November 2008

Arts & Letters

Unsettled

By Sebastian Smee
David Marr’s ‘The Henson Case’

David Marr's book on the Bill Henson controversy (Text Publishing, 149pp; $24.95) begins with a reasonable man reasonably wondering if an image of a naked young girl used on an invitation to an exhibition opening is not "a bit off". The man is the Sydney Morning Herald's arts editor, Richard Jinman, and his query is the catalyst for an extraordinary chain of events: a police raid on the country's pre-eminent commercial gallery, the shutting down of an exhibition, expressions of revulsion and outrage by state and federal politicians from the prime minister down, the pulping of an art magazine, and sombre police visits to state and national galleries.

The Henson Case, which appeared only a few months later, was obviously written at top speed. And yet nothing about it indicates undue haste: on the contrary, it is a feat of fluent narration, thorough research and intelligent commentary. As a piece of sustained reportage, it's also fiendishly gripping. All this is worth emphasising, since the book's reception has been clouded - and the whole controversy reignited - by Marr's revelation that last year Henson scouted for models in a state primary school, in the company (and with the approval) of that school's principal. The revelation feels incidental in the context of the book, but it became an explosive issue after it was included in excerpts published in Fairfax's Good Weekend magazine.

Marr has subsequently been accused of obliviousness and insensitivity to people's concern over the school visit. But his inclusion of the story is in keeping with the rest of the book, which - in Marr's words - is interested primarily in "what actually happened". His tone throughout is cool, observant and factual, as well as respectful of people's fears and confusions. But what is his position on the matter? He told ABC Radio that he is interested in panics. In the book, he writes:

... after long and shameful neglect of the issue, concern for the fate of children at the hands of paedophiles is being exploited to achieve old, familiar ambitions that never go away. Paedophiles - dangerous and hard to pick - have been recruited to achieve censorship's same old ends: a more controlled and modest society.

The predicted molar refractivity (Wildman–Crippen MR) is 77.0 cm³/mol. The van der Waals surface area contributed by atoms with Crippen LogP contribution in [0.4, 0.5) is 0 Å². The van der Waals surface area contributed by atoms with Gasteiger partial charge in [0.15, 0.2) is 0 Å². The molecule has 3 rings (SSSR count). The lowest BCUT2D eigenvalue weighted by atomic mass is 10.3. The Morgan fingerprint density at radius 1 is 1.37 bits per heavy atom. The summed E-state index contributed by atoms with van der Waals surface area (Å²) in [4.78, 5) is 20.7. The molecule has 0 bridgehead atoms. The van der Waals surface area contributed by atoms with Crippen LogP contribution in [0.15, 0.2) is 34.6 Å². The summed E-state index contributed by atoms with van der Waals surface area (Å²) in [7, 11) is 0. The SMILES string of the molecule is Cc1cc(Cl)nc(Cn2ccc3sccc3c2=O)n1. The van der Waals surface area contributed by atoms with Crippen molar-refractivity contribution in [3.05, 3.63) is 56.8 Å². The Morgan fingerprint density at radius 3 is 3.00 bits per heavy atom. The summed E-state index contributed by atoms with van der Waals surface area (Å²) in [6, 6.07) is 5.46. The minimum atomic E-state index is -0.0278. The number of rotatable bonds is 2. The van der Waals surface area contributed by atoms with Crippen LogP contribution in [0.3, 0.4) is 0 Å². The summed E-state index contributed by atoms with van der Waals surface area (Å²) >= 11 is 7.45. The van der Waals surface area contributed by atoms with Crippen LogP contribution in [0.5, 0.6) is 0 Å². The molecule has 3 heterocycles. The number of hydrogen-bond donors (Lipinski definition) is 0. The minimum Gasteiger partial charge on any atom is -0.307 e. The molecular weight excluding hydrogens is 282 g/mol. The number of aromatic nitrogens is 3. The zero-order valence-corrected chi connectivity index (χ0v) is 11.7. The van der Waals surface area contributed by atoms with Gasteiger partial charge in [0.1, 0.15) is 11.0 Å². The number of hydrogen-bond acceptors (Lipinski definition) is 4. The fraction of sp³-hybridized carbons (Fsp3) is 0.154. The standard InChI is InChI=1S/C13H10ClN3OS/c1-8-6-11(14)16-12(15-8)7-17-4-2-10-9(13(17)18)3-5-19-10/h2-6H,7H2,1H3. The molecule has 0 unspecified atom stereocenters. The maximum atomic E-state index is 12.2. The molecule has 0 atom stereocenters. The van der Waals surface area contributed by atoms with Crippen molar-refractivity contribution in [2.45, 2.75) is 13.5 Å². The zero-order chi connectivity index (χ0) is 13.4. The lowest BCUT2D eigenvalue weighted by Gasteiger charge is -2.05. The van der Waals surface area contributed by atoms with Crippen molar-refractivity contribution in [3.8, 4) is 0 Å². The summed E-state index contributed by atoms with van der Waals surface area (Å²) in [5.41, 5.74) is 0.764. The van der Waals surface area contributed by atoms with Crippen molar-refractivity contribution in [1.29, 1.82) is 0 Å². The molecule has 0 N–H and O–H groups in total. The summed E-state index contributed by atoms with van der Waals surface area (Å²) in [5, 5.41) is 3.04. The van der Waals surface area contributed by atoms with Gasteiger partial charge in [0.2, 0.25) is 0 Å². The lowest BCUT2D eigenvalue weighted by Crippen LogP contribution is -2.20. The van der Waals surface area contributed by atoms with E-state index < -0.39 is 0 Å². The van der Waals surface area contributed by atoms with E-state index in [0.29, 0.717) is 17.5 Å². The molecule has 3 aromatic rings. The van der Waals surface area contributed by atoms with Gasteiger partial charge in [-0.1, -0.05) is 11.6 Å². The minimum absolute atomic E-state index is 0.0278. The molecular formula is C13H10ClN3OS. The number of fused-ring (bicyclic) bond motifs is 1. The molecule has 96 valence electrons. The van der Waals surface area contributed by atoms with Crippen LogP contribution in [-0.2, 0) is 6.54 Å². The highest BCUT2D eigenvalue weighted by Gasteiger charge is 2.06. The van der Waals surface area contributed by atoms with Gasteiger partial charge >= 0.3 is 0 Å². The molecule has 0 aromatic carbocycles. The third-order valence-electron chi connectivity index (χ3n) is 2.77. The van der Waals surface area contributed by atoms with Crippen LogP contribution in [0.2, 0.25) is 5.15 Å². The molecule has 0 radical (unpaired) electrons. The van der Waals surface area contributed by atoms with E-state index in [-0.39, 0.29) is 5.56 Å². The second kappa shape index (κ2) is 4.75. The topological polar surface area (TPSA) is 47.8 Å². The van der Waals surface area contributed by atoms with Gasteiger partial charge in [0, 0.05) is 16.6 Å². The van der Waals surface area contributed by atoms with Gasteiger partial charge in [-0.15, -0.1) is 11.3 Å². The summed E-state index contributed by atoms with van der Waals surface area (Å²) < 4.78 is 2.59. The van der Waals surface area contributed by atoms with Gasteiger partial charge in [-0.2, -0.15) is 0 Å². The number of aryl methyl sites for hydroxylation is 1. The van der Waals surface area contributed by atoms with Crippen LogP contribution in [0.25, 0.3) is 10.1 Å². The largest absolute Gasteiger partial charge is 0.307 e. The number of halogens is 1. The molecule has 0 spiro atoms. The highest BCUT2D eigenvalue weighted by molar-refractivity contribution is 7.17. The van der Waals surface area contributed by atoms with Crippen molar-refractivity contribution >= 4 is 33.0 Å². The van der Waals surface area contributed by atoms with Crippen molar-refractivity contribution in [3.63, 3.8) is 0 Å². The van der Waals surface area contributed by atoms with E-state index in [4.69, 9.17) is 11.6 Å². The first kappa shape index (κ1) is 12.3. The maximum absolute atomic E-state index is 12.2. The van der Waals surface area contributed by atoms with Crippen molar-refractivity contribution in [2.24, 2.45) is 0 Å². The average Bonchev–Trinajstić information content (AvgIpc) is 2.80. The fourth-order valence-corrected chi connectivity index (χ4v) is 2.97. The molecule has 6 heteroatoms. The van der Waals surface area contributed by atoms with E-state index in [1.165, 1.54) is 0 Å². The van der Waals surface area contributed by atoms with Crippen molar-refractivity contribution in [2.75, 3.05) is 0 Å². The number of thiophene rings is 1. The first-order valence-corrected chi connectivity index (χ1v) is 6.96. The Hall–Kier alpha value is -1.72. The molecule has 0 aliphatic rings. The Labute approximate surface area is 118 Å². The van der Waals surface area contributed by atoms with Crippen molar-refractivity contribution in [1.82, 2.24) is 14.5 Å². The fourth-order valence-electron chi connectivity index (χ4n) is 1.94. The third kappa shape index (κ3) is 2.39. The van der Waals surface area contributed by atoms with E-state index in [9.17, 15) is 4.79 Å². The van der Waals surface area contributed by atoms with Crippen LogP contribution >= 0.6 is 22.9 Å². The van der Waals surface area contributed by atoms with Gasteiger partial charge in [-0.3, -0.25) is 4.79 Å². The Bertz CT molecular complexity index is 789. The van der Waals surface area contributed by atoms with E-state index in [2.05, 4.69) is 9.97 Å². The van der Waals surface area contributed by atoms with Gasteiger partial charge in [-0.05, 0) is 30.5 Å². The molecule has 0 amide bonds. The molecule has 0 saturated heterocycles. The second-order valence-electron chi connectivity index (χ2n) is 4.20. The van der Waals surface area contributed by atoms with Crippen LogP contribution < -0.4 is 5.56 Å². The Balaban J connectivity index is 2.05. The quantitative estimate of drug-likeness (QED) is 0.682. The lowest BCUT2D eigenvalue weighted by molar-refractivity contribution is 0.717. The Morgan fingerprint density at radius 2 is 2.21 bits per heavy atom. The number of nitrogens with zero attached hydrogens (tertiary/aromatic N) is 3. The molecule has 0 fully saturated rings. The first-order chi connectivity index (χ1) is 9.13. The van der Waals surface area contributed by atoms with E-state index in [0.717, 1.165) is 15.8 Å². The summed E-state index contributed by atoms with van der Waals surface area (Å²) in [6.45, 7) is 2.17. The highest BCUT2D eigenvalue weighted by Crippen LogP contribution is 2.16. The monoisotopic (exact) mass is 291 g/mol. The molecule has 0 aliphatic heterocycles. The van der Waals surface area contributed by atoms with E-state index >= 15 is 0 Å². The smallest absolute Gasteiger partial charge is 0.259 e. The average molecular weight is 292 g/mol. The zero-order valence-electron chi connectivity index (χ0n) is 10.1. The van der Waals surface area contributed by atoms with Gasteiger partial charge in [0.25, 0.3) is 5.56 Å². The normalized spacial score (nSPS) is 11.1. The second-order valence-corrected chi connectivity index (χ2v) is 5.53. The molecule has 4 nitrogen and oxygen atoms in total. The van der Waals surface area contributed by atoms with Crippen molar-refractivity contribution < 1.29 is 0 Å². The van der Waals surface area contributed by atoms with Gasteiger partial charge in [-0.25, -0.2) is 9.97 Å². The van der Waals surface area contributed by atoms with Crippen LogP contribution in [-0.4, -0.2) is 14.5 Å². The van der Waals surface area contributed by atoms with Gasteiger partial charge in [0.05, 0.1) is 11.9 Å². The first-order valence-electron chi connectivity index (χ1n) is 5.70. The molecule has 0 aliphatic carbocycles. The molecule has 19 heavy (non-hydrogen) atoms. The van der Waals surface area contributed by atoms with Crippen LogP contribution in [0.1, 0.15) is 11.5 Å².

Marr does not sneer at those who are made uneasy by Henson's imagery (nor, for that matter, does Henson). But his disdain for demagoguery in the media, particularly talkback radio, is clear. "Among the many causes of the tabloid media's deep resentment of the art world," he states, "is the success artists have had carving out a territory where nakedness can be celebrated in public."

Perhaps most importantly, Marr emphasises that a decision not to ban something is not the same as endorsing it. Artistic and other freedoms depend on this distinction. "When we [in Australia] disapprove of something we want governments to leap into action," he writes. "Many who deeply disliked the Henson pictures weren't content to express their disapproval and leave it at that. They wanted something done about them."

But opinions like these are few and far between. Before we even get to them we have read about the unfolding controversy in eye-popping detail, from every angle. The few days around the planned opening of Henson's show are especially dramatic. We are taken into the news conference at Marr's paper, the Sydney Morning Herald, where someone suggests that the columnist Miranda Devine should have the exhibition invitation brought to her attention. She is working, as it happens, on a column about the sexualisation of young children (her seventh in a year). All this is happening on the same day that the state Labor government's former minister for Aboriginal Affairs, Milton Orkopoulos, is being sentenced to a minimum of nine years' jail on drug and child-sex charges.